Scores in reading, math, and science are important indicators of a country’s educational well being, but the percentage of functional illiterates is also a crucial consideration, especially since the European Union’s goal is to reduce their numbers significantly by 2020. Functional illiteracy in this case means a score below a certain number. The desired percentage would be 15 in all three categories. Right now only four countries in Europe have reached this goal: Finland, Poland, the Netherlands, and Estonia. In Hungary functional illiterates grew by 2.1% in reading, 5.8% in math, and 3.9% in science between 2009 and 2012. Currently Hungary has a functional illiteracy rate of 19.7% in reading, 27.1% in math, and 18% in science. Among the Visegrád countries Poland is doing the best in this respect: in reading 10.6%, in math 14.4%, and in science 13.8%. The whole report can be read here.
Anyone who’s interested in comparisons between individual countries should visit OECD’s website. Countries that scored very poorly in Eastern Europe are Bulgaria, Romania, and Serbia, but even those that did better, like Hungary, still underperformed globally. Hungarians who have such a low opinion of the educational attainment of American students may find it disturbing that American students actually did a little better in all categories than their Hungarian counterparts. Naturally, American commentators are unhappy. They consider the results disappointing and bemoan the fact that “the U.S. scores were below the average of other countries in all three subject areas.” Yes, and that’s where Hungary is as well. It is useless to deny the fact that Hungarian kids are undereducated and that undereducated kids become undereducated adults. The kind who can easily be duped by unscrupulous populist politicians like Viktor Orbán and his coterie.
It was sometime in May that a research institute attached to the Central Statistical Office (KSH) working on a project sponsored by the European Union came to the conclusion that at least 230,000 Hungarians live outside of the country. Since these are only the ones who officially announced their departure, I suspect that the 500,000 figure that’s bandied about is a more accurate estimate.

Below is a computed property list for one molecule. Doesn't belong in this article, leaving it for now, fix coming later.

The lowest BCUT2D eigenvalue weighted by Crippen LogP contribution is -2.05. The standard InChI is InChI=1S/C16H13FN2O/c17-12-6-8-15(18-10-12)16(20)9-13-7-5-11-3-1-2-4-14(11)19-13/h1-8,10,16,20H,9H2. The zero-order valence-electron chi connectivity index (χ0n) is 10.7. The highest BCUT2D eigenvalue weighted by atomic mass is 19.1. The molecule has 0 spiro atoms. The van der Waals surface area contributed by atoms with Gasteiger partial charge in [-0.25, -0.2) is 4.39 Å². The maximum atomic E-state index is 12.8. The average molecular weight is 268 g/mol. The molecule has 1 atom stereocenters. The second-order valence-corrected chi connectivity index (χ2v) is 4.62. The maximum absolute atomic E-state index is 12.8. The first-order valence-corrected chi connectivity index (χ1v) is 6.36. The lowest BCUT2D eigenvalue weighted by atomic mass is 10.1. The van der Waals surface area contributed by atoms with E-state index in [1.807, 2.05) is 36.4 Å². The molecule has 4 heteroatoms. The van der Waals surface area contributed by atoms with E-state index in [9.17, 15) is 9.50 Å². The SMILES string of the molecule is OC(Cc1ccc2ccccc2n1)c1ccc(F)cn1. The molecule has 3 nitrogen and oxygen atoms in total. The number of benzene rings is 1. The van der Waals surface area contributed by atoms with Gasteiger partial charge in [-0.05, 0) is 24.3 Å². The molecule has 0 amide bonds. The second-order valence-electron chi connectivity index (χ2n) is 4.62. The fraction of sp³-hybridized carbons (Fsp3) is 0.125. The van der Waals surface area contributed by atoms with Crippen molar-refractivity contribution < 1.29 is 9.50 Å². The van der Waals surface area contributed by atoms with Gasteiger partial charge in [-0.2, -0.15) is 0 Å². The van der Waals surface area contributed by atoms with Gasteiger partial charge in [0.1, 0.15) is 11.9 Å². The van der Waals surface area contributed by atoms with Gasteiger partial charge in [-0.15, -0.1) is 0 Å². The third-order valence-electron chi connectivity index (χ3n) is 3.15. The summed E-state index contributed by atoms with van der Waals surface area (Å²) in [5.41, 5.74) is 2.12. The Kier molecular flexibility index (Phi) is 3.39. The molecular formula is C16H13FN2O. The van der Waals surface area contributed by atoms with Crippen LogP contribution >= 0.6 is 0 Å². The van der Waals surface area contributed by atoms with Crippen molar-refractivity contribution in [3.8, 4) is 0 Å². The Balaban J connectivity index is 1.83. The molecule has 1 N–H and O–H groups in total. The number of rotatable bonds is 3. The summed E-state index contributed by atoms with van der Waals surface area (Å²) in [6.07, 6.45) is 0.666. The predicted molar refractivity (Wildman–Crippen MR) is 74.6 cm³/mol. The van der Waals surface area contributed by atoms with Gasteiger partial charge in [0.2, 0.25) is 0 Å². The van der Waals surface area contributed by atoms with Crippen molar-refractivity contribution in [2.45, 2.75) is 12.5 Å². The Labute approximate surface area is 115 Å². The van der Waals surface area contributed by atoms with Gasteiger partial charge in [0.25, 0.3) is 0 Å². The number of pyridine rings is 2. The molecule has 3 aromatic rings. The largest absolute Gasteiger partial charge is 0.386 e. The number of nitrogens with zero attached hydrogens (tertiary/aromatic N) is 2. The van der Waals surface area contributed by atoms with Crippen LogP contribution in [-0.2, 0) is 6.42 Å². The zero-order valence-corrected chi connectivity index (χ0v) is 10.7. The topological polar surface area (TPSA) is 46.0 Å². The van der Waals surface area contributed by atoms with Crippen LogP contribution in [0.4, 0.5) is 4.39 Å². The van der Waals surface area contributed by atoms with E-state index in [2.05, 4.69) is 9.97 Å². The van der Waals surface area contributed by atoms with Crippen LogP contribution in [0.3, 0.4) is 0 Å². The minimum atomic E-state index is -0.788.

According to the official figures today, two and a half times more Hungarians now live abroad than in 2001, and in the last few years the numbers have been trending upward. In 2011 58,000 people left the country; in 2012, 72,000. The favorite destinations are Germany (35%), the United Kingdom (25%), and Austria (14%).
According to most analysts, Hungary has been losing its best and brightest in this new wave of emigration. They think that there are at least two reasons for the emigration. First, the sluggish Hungarian economy and high unemployment and, second, Hungary’s authoritarian turn. According to an IPS report, a lot of couples who are not officially married leave because they and their children are not considered to be a “genuine” family according to the Orbán government. Lesbians and gays also have a hard time in Hungary, and when they hear that by now even Austria allows gay marriages, they pack up and leave.
Until recently one heard mostly about the large number of doctors and nurses who were seeking employment abroad. In fact, there is a shortage of doctors and highly qualified nurses in several countries, including Great Britain, Germany, and Sweden, and they welcome skilled Hungarians. But by now other skilled professionals are also sought after, for example computer scientists in Germany.
Then there are those whose political views are such that they find Orbán’s Hungary suffocating. Not so long ago there was a report based on interviews with Hungarians living in Berlin (Oppositionelle Ungarn in Deutschland. Jenseits von Orbanistan). The Hungarians in that article complained about anti-Semitism, anti-Roma feelings, homophobia, and hate campaigns. They wanted out. A lot of writers and intellectuals have already left or are planning to leave, especially if Orbán wins the election next year.
Hungarian papers noted today that the German Statistical Office reported a 4.1% growth in immigration, which is something of a record in recent years. The number of Poles grew by 13.6% in one year, but that is nothing in comparison to the Hungarian figures. Just last year 24,638 Hungarians settled in Germany, a whopping 30% increase over 2011.
In addition to those who leave Hungary in search of work, greater opportunities, or a freer life, there is an increasing number of university students who study abroad. Their numbers will most likely grow substantially in the future as a result of the Orbán government’s introduction of very high tuition fees coupled with the government’s intention to force graduates who received a tuition-free education to remain in Hungary for a number of years. As it stands now, 29% of those who finished high school this or last year definitely want to continue their education abroad, and 60% of them would rather study abroad than at home. Only 11% definitely want to study at home. When these students were asked where they would like to go, most of them mentioned the United Kingdom, Austria, and Germany. Many would like to study in the United States, but that is problematic due to the very high tuition fees and lack of scholarships.